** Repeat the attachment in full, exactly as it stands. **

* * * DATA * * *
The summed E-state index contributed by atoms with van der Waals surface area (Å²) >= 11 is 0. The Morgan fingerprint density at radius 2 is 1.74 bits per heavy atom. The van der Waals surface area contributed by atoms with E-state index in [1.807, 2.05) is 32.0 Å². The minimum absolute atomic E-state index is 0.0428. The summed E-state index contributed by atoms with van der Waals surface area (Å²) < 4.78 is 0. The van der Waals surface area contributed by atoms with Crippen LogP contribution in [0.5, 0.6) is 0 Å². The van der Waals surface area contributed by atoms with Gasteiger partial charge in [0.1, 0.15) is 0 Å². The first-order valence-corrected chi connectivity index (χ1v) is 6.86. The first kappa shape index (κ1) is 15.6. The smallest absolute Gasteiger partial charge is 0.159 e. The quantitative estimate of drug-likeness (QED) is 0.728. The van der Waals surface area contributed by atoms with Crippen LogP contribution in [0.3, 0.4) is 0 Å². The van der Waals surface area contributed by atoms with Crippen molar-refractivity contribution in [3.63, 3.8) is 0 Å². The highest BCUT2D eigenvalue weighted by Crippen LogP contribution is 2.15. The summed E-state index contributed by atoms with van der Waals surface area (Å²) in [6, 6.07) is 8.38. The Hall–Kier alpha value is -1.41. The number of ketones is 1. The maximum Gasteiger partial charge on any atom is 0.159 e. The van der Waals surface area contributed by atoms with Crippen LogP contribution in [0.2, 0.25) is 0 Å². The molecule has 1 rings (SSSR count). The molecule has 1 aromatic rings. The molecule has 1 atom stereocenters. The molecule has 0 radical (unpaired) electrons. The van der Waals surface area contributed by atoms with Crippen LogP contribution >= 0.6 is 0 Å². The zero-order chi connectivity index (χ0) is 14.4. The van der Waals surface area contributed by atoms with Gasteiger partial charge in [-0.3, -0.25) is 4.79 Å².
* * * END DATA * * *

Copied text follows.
The summed E-state index contributed by atoms with van der Waals surface area (Å²) >= 11 is 0. The Morgan fingerprint density at radius 2 is 1.74 bits per heavy atom. The van der Waals surface area contributed by atoms with E-state index in [1.807, 2.05) is 32.0 Å². The minimum absolute atomic E-state index is 0.0428. The summed E-state index contributed by atoms with van der Waals surface area (Å²) < 4.78 is 0. The van der Waals surface area contributed by atoms with Crippen LogP contribution in [0.5, 0.6) is 0 Å². The van der Waals surface area contributed by atoms with Gasteiger partial charge in [0.1, 0.15) is 0 Å². The first-order valence-corrected chi connectivity index (χ1v) is 6.86. The first kappa shape index (κ1) is 15.6. The smallest absolute Gasteiger partial charge is 0.159 e. The quantitative estimate of drug-likeness (QED) is 0.728. The van der Waals surface area contributed by atoms with Crippen LogP contribution in [0.3, 0.4) is 0 Å². The van der Waals surface area contributed by atoms with Crippen molar-refractivity contribution in [3.63, 3.8) is 0 Å². The highest BCUT2D eigenvalue weighted by Crippen LogP contribution is 2.15. The summed E-state index contributed by atoms with van der Waals surface area (Å²) in [6, 6.07) is 8.38. The Hall–Kier alpha value is -1.41. The number of ketones is 1. The maximum Gasteiger partial charge on any atom is 0.159 e. The van der Waals surface area contributed by atoms with Crippen LogP contribution in [0.2, 0.25) is 0 Å². The molecule has 1 rings (SSSR count). The molecule has 1 aromatic rings. The molecule has 1 atom stereocenters. The molecule has 0 radical (unpaired) electrons. The van der Waals surface area contributed by atoms with Crippen LogP contribution >= 0.6 is 0 Å². The zero-order chi connectivity index (χ0) is 14.4. The van der Waals surface area contributed by atoms with Gasteiger partial charge in [-0.3, -0.25) is 4.79 Å².